There’s nothing you can do about some risk factors for varicose veins. Three unchangeable factors — being over 40, female, and having a family history of varicose veins — significantly raise your risk.
But varicose veins aren’t inevitable. You can still prevent these twisted, bulging veins by learning about and changing the lifestyle habits that contribute to them.
Our team at Woodland Heart and Vascular Institute specializes in the prevention and treatment of varicose veins. We’re available to help whether you want a risk assessment and prevention tips or need advanced treatment that eliminates the veins and gives your body the chance to restore normal circulation.
Here are five habits that raise your risk for varicose veins:
1. Standing or sitting for an extended time
Standing still or sitting for a long time puts excessive pressure on your leg veins. Lack of movement also makes it hard for blood in the veins to travel up your legs.
Circulation in your leg veins depends on muscle movement. As you walk, your leg muscles contract and compress the veins, creating a pumping action that forces blood to flow upward against gravity.
Increased pressure (pushing blood down the vein) combined with the loss of muscle action leads to blood pooling in the veins. As a result, the valves that normally keep blood moving in one direction weaken and your risk of developing varicose veins significantly increases.
If your job requires you to stand or sit for long periods, wearing compression stockings can help promote circulation. If you can, take frequent, short breaks and walk around. Raising your legs while sitting helps. Even slight leg movement while sitting or standing improves circulation and temporarily relieves the venous pressure.
2. Living a sedentary lifestyle
Not getting enough exercise causes several problems that raise your risk for varicose veins. One of the most important is this: A sedentary lifestyle makes it easier to gain weight and harder to lose the pounds (if you’re already overweight).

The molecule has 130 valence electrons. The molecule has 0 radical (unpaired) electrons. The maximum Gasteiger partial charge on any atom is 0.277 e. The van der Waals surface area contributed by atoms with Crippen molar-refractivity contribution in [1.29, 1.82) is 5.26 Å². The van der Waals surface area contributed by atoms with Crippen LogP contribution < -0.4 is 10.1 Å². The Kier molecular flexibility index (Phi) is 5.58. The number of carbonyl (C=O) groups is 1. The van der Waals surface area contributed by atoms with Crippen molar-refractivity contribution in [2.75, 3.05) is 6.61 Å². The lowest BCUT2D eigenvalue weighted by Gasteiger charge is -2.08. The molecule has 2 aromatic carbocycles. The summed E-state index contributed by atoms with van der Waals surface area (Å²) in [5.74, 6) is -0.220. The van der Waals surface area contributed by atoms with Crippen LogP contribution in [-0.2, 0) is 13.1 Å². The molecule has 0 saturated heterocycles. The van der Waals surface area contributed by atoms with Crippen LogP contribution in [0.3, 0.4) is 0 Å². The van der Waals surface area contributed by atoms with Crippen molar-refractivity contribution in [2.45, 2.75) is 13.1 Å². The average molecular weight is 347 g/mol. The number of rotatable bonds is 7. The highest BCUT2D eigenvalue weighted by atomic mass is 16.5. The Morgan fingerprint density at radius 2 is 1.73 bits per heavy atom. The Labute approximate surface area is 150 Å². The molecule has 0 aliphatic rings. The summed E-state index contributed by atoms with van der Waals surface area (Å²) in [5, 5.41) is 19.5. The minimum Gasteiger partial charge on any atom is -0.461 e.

Carrying extra weight is a top risk factor for varicose veins because the weight puts pressure on your leg veins. If you carry the weight in your belly, it pushes against your lower pelvic area, working against blood flow coming up through your legs toward your heart.
In addition to helping you maintain a healthy weight, getting regular exercise works your leg muscles. This activity has the immediate impact of pushing blood up your legs. It also provides the long-term benefit of stronger muscles.
3. Smoking or using tobacco products
The chemicals in tobacco products have a devastating impact on your blood vessels. They damage vein walls, reduce elasticity, and thicken your blood. Any amount of smoking, even exposure to secondhand smoke, increases your risk of impaired venous circulation and varicose veins.
4. Wearing high-heel shoes
Wearing high heels changes the basic body mechanics that ensure blood flows up your legs. When you walk, the action between your feet and calf muscles coordinate to propel blood upward.
High heels change your natural movement, shifting your weight to the front of your feet and toes. This keeps the calf muscles contracted and limits their ability to pump blood.
Occasionally wearing high heels limits your risk and won’t single-handedly cause varicose veins. But choosing high heels on a daily basis may cause long-term vein problems. You can help prevent varicose veins by sticking with everyday footwear that has low heels.
5. Wearing tight clothes
Clothes that are tight around your waist, upper thighs, or legs restrict blood flow and add to the venous pressure in your legs. Tight clothes alone may not cause varicose veins, but they magnify your chances if you have other risk factors. Wearing tight clothes also makes existing varicose veins worse.
If you need help preventing or treating varicose veins, call our office in The Woodlands, Texas, or request an appointment online today.